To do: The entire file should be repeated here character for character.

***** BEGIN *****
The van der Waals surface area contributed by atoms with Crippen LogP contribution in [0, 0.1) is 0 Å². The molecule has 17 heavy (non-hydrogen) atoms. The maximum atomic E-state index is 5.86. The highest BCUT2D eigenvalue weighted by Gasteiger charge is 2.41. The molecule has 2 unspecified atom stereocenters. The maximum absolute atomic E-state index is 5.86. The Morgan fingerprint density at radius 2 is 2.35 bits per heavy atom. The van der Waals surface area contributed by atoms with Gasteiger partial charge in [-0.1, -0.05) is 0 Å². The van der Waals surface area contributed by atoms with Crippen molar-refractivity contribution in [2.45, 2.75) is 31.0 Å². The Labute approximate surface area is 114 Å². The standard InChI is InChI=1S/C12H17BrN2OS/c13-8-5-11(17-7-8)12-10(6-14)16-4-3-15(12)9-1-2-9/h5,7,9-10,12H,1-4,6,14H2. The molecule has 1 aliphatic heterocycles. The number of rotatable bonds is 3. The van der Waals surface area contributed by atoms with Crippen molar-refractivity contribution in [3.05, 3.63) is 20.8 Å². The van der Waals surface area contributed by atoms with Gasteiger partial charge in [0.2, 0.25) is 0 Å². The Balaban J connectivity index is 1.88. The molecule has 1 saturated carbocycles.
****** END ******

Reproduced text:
The van der Waals surface area contributed by atoms with Crippen LogP contribution in [0, 0.1) is 0 Å². The molecule has 17 heavy (non-hydrogen) atoms. The maximum atomic E-state index is 5.86. The highest BCUT2D eigenvalue weighted by Gasteiger charge is 2.41. The molecule has 2 unspecified atom stereocenters. The maximum absolute atomic E-state index is 5.86. The Morgan fingerprint density at radius 2 is 2.35 bits per heavy atom. The van der Waals surface area contributed by atoms with Gasteiger partial charge in [-0.1, -0.05) is 0 Å². The van der Waals surface area contributed by atoms with Crippen molar-refractivity contribution in [2.45, 2.75) is 31.0 Å². The Labute approximate surface area is 114 Å². The standard InChI is InChI=1S/C12H17BrN2OS/c13-8-5-11(17-7-8)12-10(6-14)16-4-3-15(12)9-1-2-9/h5,7,9-10,12H,1-4,6,14H2. The molecule has 1 aliphatic heterocycles. The number of rotatable bonds is 3. The van der Waals surface area contributed by atoms with Crippen molar-refractivity contribution in [3.05, 3.63) is 20.8 Å². The van der Waals surface area contributed by atoms with Gasteiger partial charge in [0.2, 0.25) is 0 Å². The Balaban J connectivity index is 1.88. The molecule has 1 saturated carbocycles.